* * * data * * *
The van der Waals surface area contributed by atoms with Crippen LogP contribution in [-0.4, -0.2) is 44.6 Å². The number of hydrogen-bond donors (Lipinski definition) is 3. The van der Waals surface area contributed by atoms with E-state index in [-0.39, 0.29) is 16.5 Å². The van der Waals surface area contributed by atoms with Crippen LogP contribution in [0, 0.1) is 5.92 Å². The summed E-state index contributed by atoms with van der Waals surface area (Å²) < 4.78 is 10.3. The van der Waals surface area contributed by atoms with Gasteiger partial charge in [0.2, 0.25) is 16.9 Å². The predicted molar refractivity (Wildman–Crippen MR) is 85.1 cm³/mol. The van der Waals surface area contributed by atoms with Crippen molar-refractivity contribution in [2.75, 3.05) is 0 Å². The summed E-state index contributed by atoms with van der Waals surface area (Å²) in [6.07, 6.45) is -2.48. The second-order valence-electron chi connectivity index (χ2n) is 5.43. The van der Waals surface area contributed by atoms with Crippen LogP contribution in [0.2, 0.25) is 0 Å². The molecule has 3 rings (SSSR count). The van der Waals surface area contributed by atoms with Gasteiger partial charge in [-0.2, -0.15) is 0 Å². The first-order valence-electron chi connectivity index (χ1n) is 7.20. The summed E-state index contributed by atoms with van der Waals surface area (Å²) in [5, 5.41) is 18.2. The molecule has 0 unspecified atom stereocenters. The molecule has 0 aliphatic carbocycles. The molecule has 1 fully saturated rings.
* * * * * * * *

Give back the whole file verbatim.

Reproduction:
The van der Waals surface area contributed by atoms with Crippen LogP contribution in [-0.4, -0.2) is 44.6 Å². The number of hydrogen-bond donors (Lipinski definition) is 3. The van der Waals surface area contributed by atoms with E-state index in [-0.39, 0.29) is 16.5 Å². The van der Waals surface area contributed by atoms with Crippen LogP contribution in [0, 0.1) is 5.92 Å². The summed E-state index contributed by atoms with van der Waals surface area (Å²) < 4.78 is 10.3. The van der Waals surface area contributed by atoms with Gasteiger partial charge in [0.2, 0.25) is 16.9 Å². The predicted molar refractivity (Wildman–Crippen MR) is 85.1 cm³/mol. The van der Waals surface area contributed by atoms with Crippen molar-refractivity contribution in [2.75, 3.05) is 0 Å². The summed E-state index contributed by atoms with van der Waals surface area (Å²) in [6.07, 6.45) is -2.48. The second-order valence-electron chi connectivity index (χ2n) is 5.43. The van der Waals surface area contributed by atoms with Crippen LogP contribution in [0.2, 0.25) is 0 Å². The molecule has 3 rings (SSSR count). The van der Waals surface area contributed by atoms with Gasteiger partial charge in [-0.2, -0.15) is 0 Å². The first-order valence-electron chi connectivity index (χ1n) is 7.20. The summed E-state index contributed by atoms with van der Waals surface area (Å²) in [5, 5.41) is 18.2. The molecule has 0 unspecified atom stereocenters. The molecule has 0 aliphatic carbocycles. The molecule has 1 fully saturated rings.